Just some problems with the "Obesity" war:

1). It tries to impose behavior change on everybody -- when most of those targeted are not obese and hence have no reason to change their behaviour. It is a form of punishing the innocent and the guilty alike. (It is also typical of Leftist thinking: Scorning the individual and capable of dealing with large groups only).

2). The longevity research all leads to the conclusion that it is people of MIDDLING weight who live longest -- not slim people. So the "epidemic" of obesity is in fact largely an "epidemic" of living longer.

3). It is total calorie intake that makes you fat -- not where you get your calories. Policies that attack only the source of the calories (e.g. "junk food") without addressing total calorie intake are hence pissing into the wind. People involuntarily deprived of their preferred calorie intake from one source are highly likely to seek and find their calories elsewhere.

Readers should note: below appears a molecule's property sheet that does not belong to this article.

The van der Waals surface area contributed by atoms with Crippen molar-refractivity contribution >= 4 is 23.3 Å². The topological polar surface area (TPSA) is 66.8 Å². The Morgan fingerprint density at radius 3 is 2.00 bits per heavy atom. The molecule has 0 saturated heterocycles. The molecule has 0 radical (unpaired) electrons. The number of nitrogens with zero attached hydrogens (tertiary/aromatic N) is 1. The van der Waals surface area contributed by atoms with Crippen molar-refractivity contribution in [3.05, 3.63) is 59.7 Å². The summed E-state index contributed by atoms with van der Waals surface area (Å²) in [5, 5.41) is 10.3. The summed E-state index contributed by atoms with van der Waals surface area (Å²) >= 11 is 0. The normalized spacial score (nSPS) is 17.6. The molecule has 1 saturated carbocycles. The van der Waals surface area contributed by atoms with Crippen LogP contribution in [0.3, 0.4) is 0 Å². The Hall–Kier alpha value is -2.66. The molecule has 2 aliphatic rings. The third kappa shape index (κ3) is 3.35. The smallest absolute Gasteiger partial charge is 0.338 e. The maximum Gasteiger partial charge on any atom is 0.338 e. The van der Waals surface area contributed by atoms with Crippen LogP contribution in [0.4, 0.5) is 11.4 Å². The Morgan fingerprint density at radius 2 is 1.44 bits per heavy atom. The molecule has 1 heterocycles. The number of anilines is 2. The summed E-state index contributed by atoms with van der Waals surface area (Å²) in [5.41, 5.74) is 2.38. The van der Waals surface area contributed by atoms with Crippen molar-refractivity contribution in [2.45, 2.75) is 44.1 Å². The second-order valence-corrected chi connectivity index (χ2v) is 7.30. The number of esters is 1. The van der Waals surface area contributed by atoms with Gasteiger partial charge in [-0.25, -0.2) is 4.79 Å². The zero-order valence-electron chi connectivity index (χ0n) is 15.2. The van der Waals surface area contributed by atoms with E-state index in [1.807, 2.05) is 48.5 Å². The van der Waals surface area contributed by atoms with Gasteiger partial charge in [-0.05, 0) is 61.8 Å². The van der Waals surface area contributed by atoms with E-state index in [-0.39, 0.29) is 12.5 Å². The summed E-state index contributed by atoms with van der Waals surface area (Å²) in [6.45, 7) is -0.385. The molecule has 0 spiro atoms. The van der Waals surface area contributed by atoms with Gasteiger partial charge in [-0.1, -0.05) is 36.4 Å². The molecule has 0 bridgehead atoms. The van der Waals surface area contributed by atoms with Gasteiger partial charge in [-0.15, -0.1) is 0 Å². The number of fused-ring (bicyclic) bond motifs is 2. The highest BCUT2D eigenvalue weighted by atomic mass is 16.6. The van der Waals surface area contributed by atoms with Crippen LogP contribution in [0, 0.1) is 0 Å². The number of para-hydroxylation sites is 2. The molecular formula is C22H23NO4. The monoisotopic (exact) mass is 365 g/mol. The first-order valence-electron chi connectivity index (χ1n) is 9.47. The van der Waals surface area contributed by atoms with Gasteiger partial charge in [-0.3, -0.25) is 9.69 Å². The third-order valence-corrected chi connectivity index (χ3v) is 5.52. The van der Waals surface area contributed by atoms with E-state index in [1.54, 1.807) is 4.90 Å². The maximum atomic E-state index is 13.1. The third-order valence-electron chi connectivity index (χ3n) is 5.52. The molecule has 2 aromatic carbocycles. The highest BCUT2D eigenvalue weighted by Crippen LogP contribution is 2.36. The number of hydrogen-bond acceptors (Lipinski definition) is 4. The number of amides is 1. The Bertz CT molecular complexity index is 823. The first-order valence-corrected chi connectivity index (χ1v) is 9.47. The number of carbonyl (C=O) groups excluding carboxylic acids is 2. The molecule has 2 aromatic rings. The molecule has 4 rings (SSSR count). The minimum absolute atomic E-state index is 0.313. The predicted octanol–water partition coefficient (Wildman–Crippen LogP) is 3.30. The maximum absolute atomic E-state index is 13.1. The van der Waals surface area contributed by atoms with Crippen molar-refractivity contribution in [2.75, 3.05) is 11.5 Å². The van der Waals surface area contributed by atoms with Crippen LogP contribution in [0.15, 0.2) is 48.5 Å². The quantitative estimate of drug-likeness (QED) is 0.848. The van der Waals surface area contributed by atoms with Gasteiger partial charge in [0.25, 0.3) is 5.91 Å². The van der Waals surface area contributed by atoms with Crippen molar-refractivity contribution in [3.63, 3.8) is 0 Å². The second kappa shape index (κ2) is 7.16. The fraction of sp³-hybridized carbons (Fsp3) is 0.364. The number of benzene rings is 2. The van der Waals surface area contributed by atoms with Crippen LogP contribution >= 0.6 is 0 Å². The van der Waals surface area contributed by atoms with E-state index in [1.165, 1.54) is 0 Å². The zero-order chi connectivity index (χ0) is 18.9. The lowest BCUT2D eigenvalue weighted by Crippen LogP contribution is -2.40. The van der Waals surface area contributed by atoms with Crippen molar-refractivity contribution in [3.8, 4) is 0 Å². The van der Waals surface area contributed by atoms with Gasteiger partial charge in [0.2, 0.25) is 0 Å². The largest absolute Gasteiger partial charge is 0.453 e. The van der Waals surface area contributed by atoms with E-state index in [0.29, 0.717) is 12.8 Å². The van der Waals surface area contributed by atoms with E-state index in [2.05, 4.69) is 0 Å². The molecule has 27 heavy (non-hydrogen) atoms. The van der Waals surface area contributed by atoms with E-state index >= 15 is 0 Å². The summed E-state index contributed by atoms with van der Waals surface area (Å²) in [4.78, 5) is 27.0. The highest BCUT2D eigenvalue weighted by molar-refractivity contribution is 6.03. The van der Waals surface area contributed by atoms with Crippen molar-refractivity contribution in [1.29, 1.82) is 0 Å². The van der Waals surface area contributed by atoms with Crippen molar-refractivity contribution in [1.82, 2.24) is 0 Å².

4). So-called junk food is perfectly nutritious. A big Mac meal comprises meat, bread, salad and potatoes -- which is a mainstream Western diet. If that is bad then we are all in big trouble.

5). Food warriors demonize salt and fat. But we need a daily salt intake to counter salt-loss through perspiration and the research shows that people on salt-restricted diets die SOONER. And Eskimos eat huge amounts of fat with no apparent ill-effects. And the average home-cooked roast dinner has LOTS of fat. Will we ban roast dinners?

6). The foods restricted are often no more calorific than those permitted -- such as milk and fruit-juice drinks.

7). Tendency to weight is mostly genetic and is therefore not readily susceptible to voluntary behaviour change.

8). And when are we going to ban cheese? Cheese is a concentrated calorie bomb and has lots of that wicked animal fat in it too. Wouldn't we all be better off without it? And what about butter and margarine? They are just about pure fat. Surely they should be treated as contraband in kids' lunchboxes! [/sarcasm].

Trans fats:

For one summary of the weak science behind the "trans-fat" hysteria, see here. Trans fats have only a temporary effect on blood chemistry and the evidence of lasting harm from them is dubious. By taking extreme groups in trans fats intake, some weak association with coronary heart disease has at times been shown in some sub-populations but extreme group studies are inherently at risk of confounding with other factors and are intrinsically of little interest to the average person.